The Minster organ, I understand, was a project on which John Compton himself actually worked. It was much the brainchild of Norman Strafford, then organist and master of choristers and also consultant for the City Hall masterpiece in 1950-1951. Slightly earlier, 1948, Strafford also had a hand in the Compton rebuild at Bridlington Priory.

Eighty years have now passed since the Minster organ was completed. Apart from periodic tunings and some repairs, the organ has essentially remained untouched, simply gathering the grime of time and understandable wear and tear having taken place.

In recent years much has been happening at Hull Minster. Gone are its substantial oak pews forming the seating in the central nave; a new stone nave floor has been laid and gone too is the presence of any nave carpeting. Already there is evidence of an exciting acoustic into which the eventually restored organ will speak. At now just turned 82, I hope I’m still around to once again witness the glorious sound of this beautiful F&A/Compton.

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Barry:  I’m only four years behind you, but I have visited the Minster when some of the re-ordering was in progress.  I haven’t heard the organ but noted that it is laid out very generously and, of course, had a close look at the console.  MM mentioned Southampton Guildhall (which I have played in a very small way on a private visit) and that also has the Compton illuminated touch stops.  Actually it’s another very fine instrument, although not really the subject here.

As you doubtless know, Hull City Hall has been in the hands of the builders, but recitals there are now resuming on Wednesday 2nd October (Philip Rushforth from Chester Cathedral), and then on the first Wednesday of every month at 12.30 pm.  For the benefit of others, they last a full one-hour and the bargain price is £4.50 including a printed programme.

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39 minutes ago, Rowland Wateridge said:

Barry:  I’m only four years behind you, but I have visited the Minster when some of the re-ordering was in progress.  I haven’t heard the organ but noted that it is laid out very generously and, of course, had a close look at the console.  MM mentioned Southampton Guildhall (which I have played in a very small way on a private visit) and that also has the Compton illuminated touch stops.  Actually it’s another very fine instrument, although not really the subject here.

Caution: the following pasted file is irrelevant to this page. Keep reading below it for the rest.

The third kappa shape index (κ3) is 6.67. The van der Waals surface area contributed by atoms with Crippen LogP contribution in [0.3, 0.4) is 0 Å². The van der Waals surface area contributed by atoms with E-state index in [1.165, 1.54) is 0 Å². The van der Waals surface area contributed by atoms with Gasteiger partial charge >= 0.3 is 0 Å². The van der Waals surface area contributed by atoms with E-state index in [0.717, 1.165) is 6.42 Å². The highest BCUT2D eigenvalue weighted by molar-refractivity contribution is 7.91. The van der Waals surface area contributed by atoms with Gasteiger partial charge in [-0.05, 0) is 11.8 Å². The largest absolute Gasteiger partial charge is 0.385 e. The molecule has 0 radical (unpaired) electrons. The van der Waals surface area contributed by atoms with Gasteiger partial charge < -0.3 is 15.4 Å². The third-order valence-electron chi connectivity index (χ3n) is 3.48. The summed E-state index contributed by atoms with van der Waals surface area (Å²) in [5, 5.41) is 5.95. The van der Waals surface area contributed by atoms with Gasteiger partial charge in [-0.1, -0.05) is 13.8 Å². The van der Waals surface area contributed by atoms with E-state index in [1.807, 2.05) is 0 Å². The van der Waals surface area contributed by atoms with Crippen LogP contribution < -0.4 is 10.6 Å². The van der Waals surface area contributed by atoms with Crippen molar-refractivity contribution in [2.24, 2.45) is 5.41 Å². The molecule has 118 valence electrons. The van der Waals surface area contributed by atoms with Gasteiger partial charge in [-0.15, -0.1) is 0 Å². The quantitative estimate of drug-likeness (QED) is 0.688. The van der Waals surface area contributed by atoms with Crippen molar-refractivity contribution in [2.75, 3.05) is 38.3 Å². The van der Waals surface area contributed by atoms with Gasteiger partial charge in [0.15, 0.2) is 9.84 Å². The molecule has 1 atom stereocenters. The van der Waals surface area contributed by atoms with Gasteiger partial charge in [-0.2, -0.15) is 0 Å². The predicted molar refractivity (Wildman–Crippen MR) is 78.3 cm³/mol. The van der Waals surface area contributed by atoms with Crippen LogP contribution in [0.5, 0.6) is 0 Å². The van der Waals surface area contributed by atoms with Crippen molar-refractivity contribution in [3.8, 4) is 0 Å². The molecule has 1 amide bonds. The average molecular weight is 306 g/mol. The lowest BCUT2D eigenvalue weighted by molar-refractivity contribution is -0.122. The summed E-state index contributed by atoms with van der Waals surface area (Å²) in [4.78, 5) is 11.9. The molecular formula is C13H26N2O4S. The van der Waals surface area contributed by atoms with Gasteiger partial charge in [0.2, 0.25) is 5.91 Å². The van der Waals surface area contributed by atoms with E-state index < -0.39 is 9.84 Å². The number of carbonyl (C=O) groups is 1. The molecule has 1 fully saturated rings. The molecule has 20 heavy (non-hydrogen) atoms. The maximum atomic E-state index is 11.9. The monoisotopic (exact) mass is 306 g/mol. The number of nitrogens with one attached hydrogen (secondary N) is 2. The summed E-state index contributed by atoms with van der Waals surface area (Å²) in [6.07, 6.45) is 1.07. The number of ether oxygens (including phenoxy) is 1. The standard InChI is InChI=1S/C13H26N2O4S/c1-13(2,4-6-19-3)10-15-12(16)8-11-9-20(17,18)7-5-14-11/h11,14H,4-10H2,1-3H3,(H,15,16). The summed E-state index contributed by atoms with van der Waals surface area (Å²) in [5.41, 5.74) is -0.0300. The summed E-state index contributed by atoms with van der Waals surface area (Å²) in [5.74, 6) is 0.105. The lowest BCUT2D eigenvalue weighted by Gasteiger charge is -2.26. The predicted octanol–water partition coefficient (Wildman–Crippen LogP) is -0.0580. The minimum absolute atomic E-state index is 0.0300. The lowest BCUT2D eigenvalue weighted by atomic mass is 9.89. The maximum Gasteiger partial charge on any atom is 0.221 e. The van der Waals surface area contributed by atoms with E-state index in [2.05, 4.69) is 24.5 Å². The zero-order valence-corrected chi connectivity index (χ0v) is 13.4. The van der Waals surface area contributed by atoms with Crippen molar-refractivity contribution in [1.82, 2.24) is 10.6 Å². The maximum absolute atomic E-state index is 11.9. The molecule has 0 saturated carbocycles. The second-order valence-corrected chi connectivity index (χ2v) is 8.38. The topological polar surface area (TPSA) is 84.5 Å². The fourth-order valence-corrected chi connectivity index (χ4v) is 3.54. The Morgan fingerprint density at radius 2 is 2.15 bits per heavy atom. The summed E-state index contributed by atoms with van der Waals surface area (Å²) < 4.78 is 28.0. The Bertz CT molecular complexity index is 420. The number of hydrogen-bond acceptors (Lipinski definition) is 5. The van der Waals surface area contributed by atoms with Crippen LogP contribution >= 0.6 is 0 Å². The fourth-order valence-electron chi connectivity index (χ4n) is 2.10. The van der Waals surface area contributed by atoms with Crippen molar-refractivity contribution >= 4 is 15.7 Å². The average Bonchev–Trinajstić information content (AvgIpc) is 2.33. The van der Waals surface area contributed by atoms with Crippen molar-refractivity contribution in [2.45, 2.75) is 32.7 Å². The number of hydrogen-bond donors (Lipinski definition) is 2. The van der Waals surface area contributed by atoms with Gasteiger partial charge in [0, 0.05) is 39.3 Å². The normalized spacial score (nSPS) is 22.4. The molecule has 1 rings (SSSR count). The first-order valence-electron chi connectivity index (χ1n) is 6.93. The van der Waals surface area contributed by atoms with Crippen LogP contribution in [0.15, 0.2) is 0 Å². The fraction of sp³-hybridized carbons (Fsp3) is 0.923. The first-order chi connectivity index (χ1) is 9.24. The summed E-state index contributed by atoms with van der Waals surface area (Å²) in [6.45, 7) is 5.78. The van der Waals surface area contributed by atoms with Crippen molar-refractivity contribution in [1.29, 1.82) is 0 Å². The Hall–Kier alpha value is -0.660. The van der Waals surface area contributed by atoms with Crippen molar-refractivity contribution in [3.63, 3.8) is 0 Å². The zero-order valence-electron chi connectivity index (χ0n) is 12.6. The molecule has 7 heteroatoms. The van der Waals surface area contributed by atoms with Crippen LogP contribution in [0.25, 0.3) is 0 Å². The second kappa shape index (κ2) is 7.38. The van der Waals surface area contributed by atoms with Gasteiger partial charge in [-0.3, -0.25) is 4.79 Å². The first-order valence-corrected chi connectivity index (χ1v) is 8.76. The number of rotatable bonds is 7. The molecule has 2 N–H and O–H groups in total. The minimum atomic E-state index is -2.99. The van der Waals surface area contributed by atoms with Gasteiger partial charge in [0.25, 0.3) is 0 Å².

As you doubtless know, Hull City Hall has been in the hands of the builders, but recitals there are now resuming on Wednesday 2nd October (Philip Rushforth from Chester Cathedral), and then on the first Wednesday of every month at 12.30 pm.  For the benefit of others, they last a full one-hour and the bargain price is £4.50 including a printed programme.

I firmly believe that after the organ is fully restored it will be more than a treat. Apart from Hull citizens, few have heard the Minster organ as it has never been commercially recorded in either vinyl or CD format. I hope that will be rectified eventually. And given the promising new acoustic it could eclipse the City Hall.

Living as I now do some 130 miles away from Hull, attending recitals there is, sadly, hardly a practical consideration. Many years ago I quite regularly attended first-class recitals given by Peter Goodman, then City Organist. But I suppose the most memorable of them all was the 1951 opening recital given by Norman Strafford and Fernando Germani.

 

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On 16/08/2019 at 16:54, AJJ said:

The Southampton Compton was used for the continuo in a Messiah when I was there in the late ‘70s. It worked very well!

A

Indeed, but such use requires careful registration. It is an organ which can whisper or roar.....and boy, can it  roar!

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On 16/08/2019 at 21:05, S_L said:

I didn't know that you played for degree congregations at Hull - perhaps we do know each other after all!!

Only if you were alive 1979-82.

MM